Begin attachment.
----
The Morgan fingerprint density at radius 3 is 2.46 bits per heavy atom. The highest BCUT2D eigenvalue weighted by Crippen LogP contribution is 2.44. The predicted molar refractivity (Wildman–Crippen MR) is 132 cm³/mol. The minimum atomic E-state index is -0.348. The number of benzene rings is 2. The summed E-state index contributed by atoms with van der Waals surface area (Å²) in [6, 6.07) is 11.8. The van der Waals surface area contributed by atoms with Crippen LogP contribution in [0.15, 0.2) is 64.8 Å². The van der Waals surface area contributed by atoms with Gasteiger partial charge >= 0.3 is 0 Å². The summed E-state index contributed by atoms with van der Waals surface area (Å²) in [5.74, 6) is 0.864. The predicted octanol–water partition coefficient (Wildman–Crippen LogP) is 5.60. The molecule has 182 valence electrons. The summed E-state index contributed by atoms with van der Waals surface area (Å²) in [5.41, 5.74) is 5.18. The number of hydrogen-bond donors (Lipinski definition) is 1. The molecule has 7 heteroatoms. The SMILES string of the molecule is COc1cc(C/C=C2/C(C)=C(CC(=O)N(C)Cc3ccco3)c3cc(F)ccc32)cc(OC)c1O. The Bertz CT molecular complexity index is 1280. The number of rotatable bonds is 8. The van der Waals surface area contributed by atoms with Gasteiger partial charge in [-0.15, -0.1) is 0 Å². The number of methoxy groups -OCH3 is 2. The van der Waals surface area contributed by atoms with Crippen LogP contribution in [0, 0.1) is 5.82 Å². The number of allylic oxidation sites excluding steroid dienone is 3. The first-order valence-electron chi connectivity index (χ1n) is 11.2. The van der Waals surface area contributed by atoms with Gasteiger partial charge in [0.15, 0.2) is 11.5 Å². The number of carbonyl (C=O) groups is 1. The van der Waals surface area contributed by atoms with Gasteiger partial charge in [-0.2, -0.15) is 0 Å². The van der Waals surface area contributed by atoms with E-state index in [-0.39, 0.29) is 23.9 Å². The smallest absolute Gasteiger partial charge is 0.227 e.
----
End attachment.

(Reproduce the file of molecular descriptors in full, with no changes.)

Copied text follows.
The Morgan fingerprint density at radius 3 is 2.46 bits per heavy atom. The highest BCUT2D eigenvalue weighted by Crippen LogP contribution is 2.44. The predicted molar refractivity (Wildman–Crippen MR) is 132 cm³/mol. The minimum atomic E-state index is -0.348. The number of benzene rings is 2. The summed E-state index contributed by atoms with van der Waals surface area (Å²) in [6, 6.07) is 11.8. The van der Waals surface area contributed by atoms with Crippen LogP contribution in [0.15, 0.2) is 64.8 Å². The van der Waals surface area contributed by atoms with Gasteiger partial charge >= 0.3 is 0 Å². The summed E-state index contributed by atoms with van der Waals surface area (Å²) in [5.74, 6) is 0.864. The predicted octanol–water partition coefficient (Wildman–Crippen LogP) is 5.60. The molecule has 182 valence electrons. The summed E-state index contributed by atoms with van der Waals surface area (Å²) in [5.41, 5.74) is 5.18. The number of hydrogen-bond donors (Lipinski definition) is 1. The molecule has 7 heteroatoms. The SMILES string of the molecule is COc1cc(C/C=C2/C(C)=C(CC(=O)N(C)Cc3ccco3)c3cc(F)ccc32)cc(OC)c1O. The Bertz CT molecular complexity index is 1280. The number of rotatable bonds is 8. The van der Waals surface area contributed by atoms with Gasteiger partial charge in [-0.15, -0.1) is 0 Å². The number of methoxy groups -OCH3 is 2. The van der Waals surface area contributed by atoms with Crippen LogP contribution in [0, 0.1) is 5.82 Å². The number of allylic oxidation sites excluding steroid dienone is 3. The first-order valence-electron chi connectivity index (χ1n) is 11.2. The van der Waals surface area contributed by atoms with Gasteiger partial charge in [0.15, 0.2) is 11.5 Å². The number of carbonyl (C=O) groups is 1. The van der Waals surface area contributed by atoms with Gasteiger partial charge in [-0.2, -0.15) is 0 Å². The van der Waals surface area contributed by atoms with E-state index in [-0.39, 0.29) is 23.9 Å². The smallest absolute Gasteiger partial charge is 0.227 e.